Wednesday, August 26, 2015

Recreating Paintings in 'The Temple of Flora'

Robert John Thornton (circa 1768-1837)
The Queen
 Aquatint, mezzotint and stipple engravings finished by hand
Painter- Peter Henderson
Thornton’s Temple of Flora combines the scientific with the artistic. The images portray the worlds most exotic flowers and plants at the time placed into vast mountainous landscapes creating an overall spectacular sight for viewers. Thornton worked with various painters to create the images in paint, then with the help of engraver James Caldwell to recreate them in print using Intaglio printing methods.

Intaglio, coming from the Italian word intaglione, is an ancient printmaking process dating back to 400 B.C. in which ink is applied to a copper or zinc plate, wiped off the surface than printed under high pressure. Ink that remains in the grooves of the plate is transferred onto the paper from the pressure of the press. These grooves can be physically scratched into the plate via dry point engraving or etched using feric acid. 

Mezzotint, in addition to engraving and aquatint methods, were used to achieve gradation without the use of line or crosshatching. This is a method where the engraver uses a tool called a ‘Roulette’ to make small repeating dots or lines, creating the illusion of shadow and/or light. Small rotating teeth create grooves in the plate for ink to hold which then transfers to paper when run through a high pressure printing press. All of the prints in Thornton's ‘Temple of Flora’ were hand water-colored after printed to get a full range of color. The prints displayed are from Thornton's Temple of Flora, each one painted by a different artist then re rendered on copper using various methods to replicate the depth and color range of the original.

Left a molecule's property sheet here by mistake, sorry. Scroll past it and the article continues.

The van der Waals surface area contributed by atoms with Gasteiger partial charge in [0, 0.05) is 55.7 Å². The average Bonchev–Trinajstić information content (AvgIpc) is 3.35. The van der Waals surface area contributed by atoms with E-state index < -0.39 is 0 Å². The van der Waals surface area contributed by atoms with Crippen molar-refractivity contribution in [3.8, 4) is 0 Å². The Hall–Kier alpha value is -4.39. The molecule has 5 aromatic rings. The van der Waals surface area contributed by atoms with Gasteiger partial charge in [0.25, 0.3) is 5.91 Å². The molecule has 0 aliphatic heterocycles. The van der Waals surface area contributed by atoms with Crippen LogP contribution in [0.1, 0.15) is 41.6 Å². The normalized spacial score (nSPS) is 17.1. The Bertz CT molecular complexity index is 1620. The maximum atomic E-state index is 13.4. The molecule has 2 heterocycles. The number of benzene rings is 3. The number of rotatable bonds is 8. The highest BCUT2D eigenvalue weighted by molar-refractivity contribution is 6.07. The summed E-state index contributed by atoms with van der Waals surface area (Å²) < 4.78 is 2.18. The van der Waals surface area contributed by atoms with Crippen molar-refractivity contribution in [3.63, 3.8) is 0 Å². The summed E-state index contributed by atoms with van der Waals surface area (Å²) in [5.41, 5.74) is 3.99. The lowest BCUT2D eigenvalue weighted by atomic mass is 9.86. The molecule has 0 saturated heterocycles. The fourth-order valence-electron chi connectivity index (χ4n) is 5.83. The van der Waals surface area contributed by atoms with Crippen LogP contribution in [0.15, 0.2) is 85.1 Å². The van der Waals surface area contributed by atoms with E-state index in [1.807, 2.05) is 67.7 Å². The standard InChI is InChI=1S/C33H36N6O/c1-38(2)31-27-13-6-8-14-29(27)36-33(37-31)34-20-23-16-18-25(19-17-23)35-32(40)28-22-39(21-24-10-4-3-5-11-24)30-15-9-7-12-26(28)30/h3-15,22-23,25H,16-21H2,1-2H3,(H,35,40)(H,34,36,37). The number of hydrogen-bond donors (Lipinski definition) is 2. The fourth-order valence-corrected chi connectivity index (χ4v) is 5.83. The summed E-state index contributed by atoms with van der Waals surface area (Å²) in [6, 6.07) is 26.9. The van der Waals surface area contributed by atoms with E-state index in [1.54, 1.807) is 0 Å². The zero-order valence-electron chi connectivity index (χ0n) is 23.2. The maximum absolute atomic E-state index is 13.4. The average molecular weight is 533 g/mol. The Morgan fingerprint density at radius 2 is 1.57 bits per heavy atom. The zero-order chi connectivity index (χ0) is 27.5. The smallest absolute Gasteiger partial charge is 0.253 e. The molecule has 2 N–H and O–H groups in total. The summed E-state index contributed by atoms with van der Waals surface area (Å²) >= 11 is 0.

Aquatint refers to the process of etching the copper plate with acid instead of physically removing material. The ‘etcher’ prepares the plate with a dusting of fine resin, and then heats the plate to fix the small particles. These small particles act as a stop out to the acid which creates tonal regions on the plate. Areas that touch acid will be etched and will have a tone. The longer the plate is in the acid for, the darker the tone. States or stages of aquatint can be added to create multiple shades of color or tones.

Robert John Thornton  (circa 1768-1837)
The Blue Passion Flower
Aquatint, mezzotint and stipple engravings finished by hand
Painter- Philip Reinagle
Robert John Thornton (circa 1768-1837)
The Persian Cyclamen
 Aquatint, mezzotint and stipple engravings finished by hand
Painter- Abraham Pether (1731-1795)

Tuesday, August 25, 2015

Charming 18th Century Painting of Birds

Christopher Huet (French, 1694-1759)
"Ruffs in a Landscape"
Oil on canvas
Canvas size: 20 1/2” x 17 3/8”
Literature: Christine E. Jackson, Bird Painting - The Eighteenth Century (Woodbridge, Suffolk, 1994), p. 76
Christopher Huet’s informal and intimate painting places male and female specimens of the species Philomachus pugnax in their natural habitat of marshy wetlands. The bird was first introduced to the English in 1586 when an anonymous writer published an attack upon the large frilly lace ruffs currently the fashion among Elizabethan men and woman. He scornfully likened these extravagant collars to the ruff worn around the neck of the male ruff bird when in breeding plummage.

Huet’s charming painting was most probably designed to appeal to members of the French aristocracy among whom he found continued employment. He specialized in the depiction of natural history subjects as well the interior decoration of houses. His skills were such that his name can be found along side that of Watteau in the account books of the Prince de Conde documenting work completed at the family castle in 1741.

This elegant painting is now on display at Arader Galleries, at 435 Jackson Street, San Francisco. Please call 415-788-5115 with any questions.